It’s hard out there for A. Pope.

It’s hard out there for A. Pope.

It’s easy to get frustrated with Pope, especially when he’s being a misogynistic ass. But then you remember that almost everyone was really dickish* to him–what with his being Catholic, 4’6″, and hunchbacked, at a time when none of those qualities were very popular–and you think, okay, that would put me in a bad mood, too. John Dennis, why don’t you say something dickish about Pope?:

*official literary terminology

“Natural deformity comes not by our fault; ’tis often occasioned by calamities and diseases, which a man can no more help than a monster can his deformity. There is no one misfortune, and no one disease, but what all the rest of mankind are subject to.–But the deformity of this author is visible, present, lasting, unalterable, and peculiar to himself. ‘Tis the mark of God and Nature upon him, to give us warning that we would hold no society with him, as a creature not of our original, nor of our species: and they who have refused to take this warning which God and nature have given them, and have in spite of it by a senseless presumption ventured to be familiar with him, have severely suffered, etc. ‘Tis certain his original is not from Adam, but from the Devil.”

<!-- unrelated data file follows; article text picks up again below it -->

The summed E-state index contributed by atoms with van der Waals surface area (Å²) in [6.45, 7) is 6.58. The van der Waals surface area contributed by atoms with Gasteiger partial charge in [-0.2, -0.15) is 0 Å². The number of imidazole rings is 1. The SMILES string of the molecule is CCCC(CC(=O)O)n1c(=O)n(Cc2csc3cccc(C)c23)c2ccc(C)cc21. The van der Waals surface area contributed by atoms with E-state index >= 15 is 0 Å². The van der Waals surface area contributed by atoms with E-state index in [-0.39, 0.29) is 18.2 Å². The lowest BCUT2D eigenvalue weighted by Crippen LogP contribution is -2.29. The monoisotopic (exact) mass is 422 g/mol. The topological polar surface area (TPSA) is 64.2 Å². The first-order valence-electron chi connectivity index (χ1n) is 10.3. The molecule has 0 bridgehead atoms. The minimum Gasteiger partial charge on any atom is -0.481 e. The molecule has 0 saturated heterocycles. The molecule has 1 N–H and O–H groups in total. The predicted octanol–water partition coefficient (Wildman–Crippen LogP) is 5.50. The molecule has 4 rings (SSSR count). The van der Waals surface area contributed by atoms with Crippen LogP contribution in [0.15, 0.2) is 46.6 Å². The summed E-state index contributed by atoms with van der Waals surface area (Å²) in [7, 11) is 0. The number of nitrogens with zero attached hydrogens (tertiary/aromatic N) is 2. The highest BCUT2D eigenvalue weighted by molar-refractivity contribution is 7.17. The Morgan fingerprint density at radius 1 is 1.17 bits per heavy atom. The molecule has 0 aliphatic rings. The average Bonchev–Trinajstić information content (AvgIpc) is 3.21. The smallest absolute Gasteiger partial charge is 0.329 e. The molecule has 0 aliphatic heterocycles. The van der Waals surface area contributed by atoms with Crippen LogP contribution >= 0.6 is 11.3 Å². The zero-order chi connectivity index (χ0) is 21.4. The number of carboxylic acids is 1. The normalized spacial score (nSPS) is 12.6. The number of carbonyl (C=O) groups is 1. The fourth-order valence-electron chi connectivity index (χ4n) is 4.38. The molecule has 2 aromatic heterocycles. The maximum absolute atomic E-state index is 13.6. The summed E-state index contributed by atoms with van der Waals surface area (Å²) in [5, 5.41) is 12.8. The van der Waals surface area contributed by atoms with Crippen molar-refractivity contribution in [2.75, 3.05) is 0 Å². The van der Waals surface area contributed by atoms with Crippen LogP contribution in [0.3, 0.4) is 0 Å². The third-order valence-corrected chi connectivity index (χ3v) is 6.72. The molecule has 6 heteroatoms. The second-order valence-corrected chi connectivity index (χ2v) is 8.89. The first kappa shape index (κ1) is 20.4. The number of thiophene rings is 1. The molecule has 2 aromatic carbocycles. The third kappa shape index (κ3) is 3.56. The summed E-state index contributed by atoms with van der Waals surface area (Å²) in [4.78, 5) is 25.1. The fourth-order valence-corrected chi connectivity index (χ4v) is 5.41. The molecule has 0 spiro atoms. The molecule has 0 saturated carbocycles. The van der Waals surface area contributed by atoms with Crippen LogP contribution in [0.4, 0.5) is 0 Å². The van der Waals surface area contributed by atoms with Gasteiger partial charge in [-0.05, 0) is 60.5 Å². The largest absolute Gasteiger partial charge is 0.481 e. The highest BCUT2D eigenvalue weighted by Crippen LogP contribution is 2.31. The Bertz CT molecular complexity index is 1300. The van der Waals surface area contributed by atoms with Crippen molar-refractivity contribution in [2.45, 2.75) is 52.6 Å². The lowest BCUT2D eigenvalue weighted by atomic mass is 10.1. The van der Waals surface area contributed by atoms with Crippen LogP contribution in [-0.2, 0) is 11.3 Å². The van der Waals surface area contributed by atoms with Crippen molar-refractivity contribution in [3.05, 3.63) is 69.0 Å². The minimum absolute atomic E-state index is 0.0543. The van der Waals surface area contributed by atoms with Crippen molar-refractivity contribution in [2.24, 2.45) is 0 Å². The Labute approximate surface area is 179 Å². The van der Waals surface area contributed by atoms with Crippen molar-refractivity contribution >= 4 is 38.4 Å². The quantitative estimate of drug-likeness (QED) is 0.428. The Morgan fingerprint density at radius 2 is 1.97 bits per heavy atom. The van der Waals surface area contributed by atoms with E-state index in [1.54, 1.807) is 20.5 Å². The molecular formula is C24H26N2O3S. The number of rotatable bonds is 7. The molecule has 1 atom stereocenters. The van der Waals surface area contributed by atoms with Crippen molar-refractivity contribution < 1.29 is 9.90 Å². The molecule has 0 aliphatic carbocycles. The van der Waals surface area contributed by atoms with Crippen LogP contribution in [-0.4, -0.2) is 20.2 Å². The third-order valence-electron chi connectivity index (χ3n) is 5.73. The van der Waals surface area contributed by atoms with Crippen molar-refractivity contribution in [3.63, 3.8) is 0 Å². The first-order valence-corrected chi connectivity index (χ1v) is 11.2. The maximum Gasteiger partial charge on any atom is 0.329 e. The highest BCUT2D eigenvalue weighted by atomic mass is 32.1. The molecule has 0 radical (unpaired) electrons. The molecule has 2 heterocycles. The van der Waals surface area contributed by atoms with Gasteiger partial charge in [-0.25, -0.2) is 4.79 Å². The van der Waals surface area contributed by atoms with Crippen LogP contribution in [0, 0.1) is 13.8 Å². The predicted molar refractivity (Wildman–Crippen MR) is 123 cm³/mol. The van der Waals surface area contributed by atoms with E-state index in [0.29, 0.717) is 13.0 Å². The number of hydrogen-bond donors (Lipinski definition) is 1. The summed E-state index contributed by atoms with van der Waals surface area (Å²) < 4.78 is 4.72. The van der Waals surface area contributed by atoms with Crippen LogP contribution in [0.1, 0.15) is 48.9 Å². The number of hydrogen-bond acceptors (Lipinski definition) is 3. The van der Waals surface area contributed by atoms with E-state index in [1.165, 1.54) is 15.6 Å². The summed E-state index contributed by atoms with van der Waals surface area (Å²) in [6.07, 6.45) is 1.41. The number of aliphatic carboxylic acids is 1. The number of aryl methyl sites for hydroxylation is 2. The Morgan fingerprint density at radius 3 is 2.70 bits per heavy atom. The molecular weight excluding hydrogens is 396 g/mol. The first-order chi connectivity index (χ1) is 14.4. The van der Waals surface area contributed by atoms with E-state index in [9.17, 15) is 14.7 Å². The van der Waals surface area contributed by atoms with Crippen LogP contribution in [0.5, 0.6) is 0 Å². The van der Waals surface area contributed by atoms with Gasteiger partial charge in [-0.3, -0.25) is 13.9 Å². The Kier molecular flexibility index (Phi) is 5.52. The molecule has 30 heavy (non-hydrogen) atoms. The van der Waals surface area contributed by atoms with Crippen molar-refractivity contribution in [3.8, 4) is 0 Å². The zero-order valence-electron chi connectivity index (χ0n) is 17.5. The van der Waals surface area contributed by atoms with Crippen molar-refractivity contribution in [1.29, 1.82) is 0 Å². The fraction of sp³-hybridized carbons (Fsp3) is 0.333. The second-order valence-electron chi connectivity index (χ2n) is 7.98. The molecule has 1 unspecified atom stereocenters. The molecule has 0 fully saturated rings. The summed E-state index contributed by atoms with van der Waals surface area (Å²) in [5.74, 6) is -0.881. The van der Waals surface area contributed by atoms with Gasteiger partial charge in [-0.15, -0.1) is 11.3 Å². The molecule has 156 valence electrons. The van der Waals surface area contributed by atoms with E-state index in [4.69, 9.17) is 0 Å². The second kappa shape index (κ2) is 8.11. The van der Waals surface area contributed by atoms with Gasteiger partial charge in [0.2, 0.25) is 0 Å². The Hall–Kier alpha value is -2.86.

(Dunciad Book 2, note l. 142)

Yowza. And even though I’ve been reading far too much Pope lately (you might say I’m Poped!…sorry), and it’s making me really want to tear my hair out, there are still a few things that I just can’t help but love–especially the final couplet here:

“Oh blindness to the future! kindly given,
That each may fill the circle marked by Heaven;
Who sees with equal eye, as God of all,
A hero perish, or a sparrow fall,
Atoms or systems into ruin hurled,
And now a bubble burst, and now a world.”
(An Essay on Man Epistle 1 l. 85-90)

(Thanks to Savanna, whose A. Pope joke I stole.)


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